One year in the job: Can Dara Khosrowshahi save Uber?

Uber's CEO is under pressure to get sales growing and redeem its reputation.

As Uber CEO Dara Khosrowshahi approaches a year as boss of the taxi firm next month, we look at what challenges he’s overcome so far and what ones remains.

Before Uber, which spans 65 countries and employs 16,000, Khosrowshahi was Expedia boss and successfully grew it into one of the world’s largest online travel companies and he has a background in engineering and finance. He enjoyed a good reputation with Expedia’s 22,000 employees and was reportedly paid $200 million by Uber to join as CEO, according to Business Insider.

Focus on diversity

He aims to create an inclusive work environment and plans to launch new leadership programs for groups and women who feel as if they are being underrepresented.

The second method of establishing an inclusive work environment is to engage leadership. Uber claim that its building a robust set of metrics that will rank diversity and inclusion alongside other business priorities.

Court battles

In the UK, Khosrowshahi’s main challenge has been to sort out Uber’s court battle with TFL after a disastrous 2017, following concerns of the safety of user. He seems to have done this, with the firm winning its London licence back last month. Ubers’ application for a new London licence was originally refused by Tfl who believed that the company was not “fit and proper” to be a private car hire operator.

Tfls new proposals mean Uber must consider implementing women only taxi journeys and clearer policies for reporting offences and greater data sharing. Dara Khosrowshahi said the Uber board was very divided in terms of control in the business and its direction when he joined in August last year, following feuds between investors Benchmark and Travis Kalanick.

‘We enacted governance reforms that included changing the voting strategy, getting rid of high vote shares etcetera so the board could be united,’ he explained.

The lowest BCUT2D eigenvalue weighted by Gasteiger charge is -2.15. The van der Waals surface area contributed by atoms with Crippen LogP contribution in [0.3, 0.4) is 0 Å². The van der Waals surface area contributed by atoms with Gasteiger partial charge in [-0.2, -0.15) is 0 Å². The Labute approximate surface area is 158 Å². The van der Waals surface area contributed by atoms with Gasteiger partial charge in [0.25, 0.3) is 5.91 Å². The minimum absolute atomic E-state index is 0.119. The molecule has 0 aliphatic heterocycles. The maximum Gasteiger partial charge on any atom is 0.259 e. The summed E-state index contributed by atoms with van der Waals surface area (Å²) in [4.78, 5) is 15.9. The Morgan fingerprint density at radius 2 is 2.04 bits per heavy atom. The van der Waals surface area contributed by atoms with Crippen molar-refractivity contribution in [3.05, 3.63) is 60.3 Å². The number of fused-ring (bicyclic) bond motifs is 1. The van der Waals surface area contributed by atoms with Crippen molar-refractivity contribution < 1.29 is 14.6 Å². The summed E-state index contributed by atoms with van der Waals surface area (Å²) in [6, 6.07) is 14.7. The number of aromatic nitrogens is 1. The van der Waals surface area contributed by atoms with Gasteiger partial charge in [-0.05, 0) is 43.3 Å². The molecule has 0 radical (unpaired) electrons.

TV adverts

A PR offensive has also been rolled out in recent months to combat Ubers image problem with a series of national billboard and TV ads which feature Khosrowshahi. Its long-running decision to call its riders entrepreneurs was criticised however. The ads also serve to help protect market share from rival Lyft, who has been in talks with London’s mayor to join London’s market.

Another task will be to appease Uber drivers who now face a 25 per cent commission on fares and may turn their heads to rivals who charge less like Didi Chuxing backed Taxify, who say they charge 15 per cent commision per ride and Citymapper, who have started running a shuttle service called SmartRide from Peckham to Sloane Square via the City for just £3. CityMapper may offer a more reliable source of income in the future for Uber riders.

Didi Chuxing is Ubers main rival with a valuation of £50 billion compared to Uber’s valuation of £48 billion, according to Softbank.

To do list

Khosrowshahi aims to firstly boost morale as the new CEO of Uber. As a result of the confusion and conflict between those in the company during Kalanick’s management tenure morale was hit.

His second is to unite the factions. The company became very divided following the heated conflict between one of Uber’s investors and Kalanick himself, so Khosrowshahi aims to reunite every individual within the business to revive its reputation.

Finally, Khosrowshahi needs to get Uber growing faster. After all of the chaos concerning the change in CEO’s of the company and the conflicts that took place, time was wasted and sales growth was lost. As the table below shows, Ubers sales growth has slowed to 11 per cent from the second quarter of 2017 to the third quarter of 2017 having previously notched impressive growth of 26 per cent and 60 per cent.

Ubers sales growth has slowed
Uber sales growth has slowed down

Despite Uber’s reputation knock as a result of the TFL license rejection in London and the ousting of CEO Travis Kalanick, Uber stays confidently in the lead in the UK. Yet more challenges remain ahead, including that small matter of an upcoming IPO. It’s fair to say Uber needs to change if it hopes to survive in a competitive environment with regulations set to have an impact on the business. Whether they can remain is to be seen.

This article was written by Vanessa Khan and has been edited.

Michael Somerville

Uriel Beer

Michael was senior reporter for from 2018 to 2019.

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